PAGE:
Lizzie Stark: Grownup Make Believe Rocks!
Several years ago, Fringe EIC Lizzie Stark began dropping the word “larp” into casual conversation with the rest of us editors. I’d nod along, pretending to be armed with the knowledge that larp is an acronym for live action role-playing, and is a game in which grown adults put on costumes and play “make believe” with other grown adults.
Tomorrow (May 1) will see the release of Lizzie’s book, Leaving Mundania: Inside the transformative world of live action role-playing games (Chicago Review Press). Leaving Mundania tells the story of adults who put on costumes, develop personae, and interact with other characters. Lizzie explores the history of the hobby, profiles several colorful larpers, and even takes part in the larp scene herself.
And you know what? It all sounds pretty cool and fun. And the book itself is a joyride. Don’t believe us? Buy it yourself and see. And if Leaving Mundania is not the most entertaining book you read in 2012, then making a Faustian bargain with the demon Cthulhu is the only way to assure a 100% refund.
[EIC’s note: I’m Lizzie Stark, and I approve this book]
So when it comes time to create a character for your first larp, you opt for a hardboiled 20s detective named Verva Malone. Your first instinct, though, is something entirely different. You write, “My feminist sensibility recoiled at my first thought—a princess—so I had to delve deeper.”
Had you stuck with that first thought and chosen to be a princess, would you have felt obligated to relinquish your Fringe credentials? As you know well, I’ve been plotting a hostile takeover of the magazine, and the EIC job, and I think this provides me with some ammo.
Have you ever read the Nicolò Machiavelli tract The Prince? Envision my cupcake-skirted character as The Princess.
If you’re going to test the steely iron grip I wield over the editorial board, you best come correct. Because I’m not the only princess who works on this magazine. And when we fight about font, we fight dirty.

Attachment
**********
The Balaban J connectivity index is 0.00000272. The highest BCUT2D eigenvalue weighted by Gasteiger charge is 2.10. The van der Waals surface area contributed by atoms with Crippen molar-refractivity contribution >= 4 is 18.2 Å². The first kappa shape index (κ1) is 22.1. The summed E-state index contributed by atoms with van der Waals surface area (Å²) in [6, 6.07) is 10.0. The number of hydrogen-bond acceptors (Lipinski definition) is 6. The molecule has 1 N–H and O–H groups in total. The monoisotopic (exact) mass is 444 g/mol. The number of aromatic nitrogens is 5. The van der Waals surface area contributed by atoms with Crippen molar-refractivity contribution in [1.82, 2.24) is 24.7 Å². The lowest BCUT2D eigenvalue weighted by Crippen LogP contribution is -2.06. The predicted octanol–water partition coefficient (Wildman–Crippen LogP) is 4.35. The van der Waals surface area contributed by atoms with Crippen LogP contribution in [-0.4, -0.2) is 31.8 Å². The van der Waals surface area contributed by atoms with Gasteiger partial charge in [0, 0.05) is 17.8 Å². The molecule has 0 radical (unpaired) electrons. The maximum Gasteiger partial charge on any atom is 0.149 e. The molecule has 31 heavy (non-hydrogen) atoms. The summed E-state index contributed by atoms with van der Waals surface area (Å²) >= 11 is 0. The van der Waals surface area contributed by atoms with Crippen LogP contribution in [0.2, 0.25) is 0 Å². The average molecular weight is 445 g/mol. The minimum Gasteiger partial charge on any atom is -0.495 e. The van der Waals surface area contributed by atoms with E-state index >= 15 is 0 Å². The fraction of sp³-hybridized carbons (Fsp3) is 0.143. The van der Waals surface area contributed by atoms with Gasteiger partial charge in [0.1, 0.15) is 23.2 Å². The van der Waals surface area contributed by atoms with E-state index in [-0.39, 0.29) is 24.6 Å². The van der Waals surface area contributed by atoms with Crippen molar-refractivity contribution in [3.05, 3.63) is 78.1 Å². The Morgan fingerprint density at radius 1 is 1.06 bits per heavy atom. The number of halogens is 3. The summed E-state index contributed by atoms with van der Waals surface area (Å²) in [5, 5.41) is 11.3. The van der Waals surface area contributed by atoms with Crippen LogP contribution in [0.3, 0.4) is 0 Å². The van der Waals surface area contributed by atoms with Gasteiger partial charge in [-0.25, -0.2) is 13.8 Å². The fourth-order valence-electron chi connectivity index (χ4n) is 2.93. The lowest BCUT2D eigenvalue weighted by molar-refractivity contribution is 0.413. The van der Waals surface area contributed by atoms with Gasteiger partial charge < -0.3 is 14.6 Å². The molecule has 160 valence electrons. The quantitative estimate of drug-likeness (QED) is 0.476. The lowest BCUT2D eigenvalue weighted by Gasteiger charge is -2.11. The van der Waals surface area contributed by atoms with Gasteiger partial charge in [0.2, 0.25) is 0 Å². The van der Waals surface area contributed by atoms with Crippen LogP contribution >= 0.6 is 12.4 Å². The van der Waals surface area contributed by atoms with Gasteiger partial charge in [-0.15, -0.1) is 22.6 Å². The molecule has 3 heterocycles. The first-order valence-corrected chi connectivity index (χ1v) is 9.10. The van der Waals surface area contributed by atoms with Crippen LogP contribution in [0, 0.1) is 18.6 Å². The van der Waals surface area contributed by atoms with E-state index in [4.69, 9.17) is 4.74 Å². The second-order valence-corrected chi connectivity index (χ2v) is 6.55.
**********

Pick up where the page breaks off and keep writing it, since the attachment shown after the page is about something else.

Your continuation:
Seriously, though: if identifying with princesses in childhood means that your feminist-card is at risk, then we’re all in trouble, because that image of femininity is unavoidable. Better to subvert the stereotype, not just for the sake of justice and womanhood, but because it’s incredibly dull to play a princess during make-believe. You get to wait. And wait. And wait.
Speaking of princesses and queens (and Elizabeths), you devote a chapter of Mundania to the deep history of larping, which traces back to before Henry VIII, but really starts heating up during Queen Elizabeth’s reign. Larp, in its modern-day iteration, has been around since the 1980s, but, unlike Dungeons & Dragons and Renaissance Faires, we don’t hear much about it. When you mention the topic of your book, what percentage of people ask you “What is larp?” And why is that? Why has “larp” never become a household word?
Every so often, I’ll encounter some hip non-gamer who knows what larp is, but nearly everyone else is in the dark about the burgeoning hobby. I think there’s an aura of secrecy around the word. As an acronym for live action role-play, it sounds highly technical. Then, too, there’s the culture of gamer shame and public ridicule in the US — fueled by the Satanic panic of the 1980s and some media portrayals of the hobby — which keeps many gamers closeted about their weekends in the woods. If larpers don’t tell people about larp, how is the rest of the world supposed to find out?
Larp in the US is also a discrete hobby — there are many small local larp scenes that don’t necessarily communicate with each other, and so it’s difficult to present unified front to the world.
The culture in the Nordic countries is a bit different, both because many places have national roleplaying associations that advocate for the hobby on a larger scale, and because they deep-sixed the shame element years ago — if it ever existed on the same scale that it does in the US — leading to widespread mainstream recognition of the term.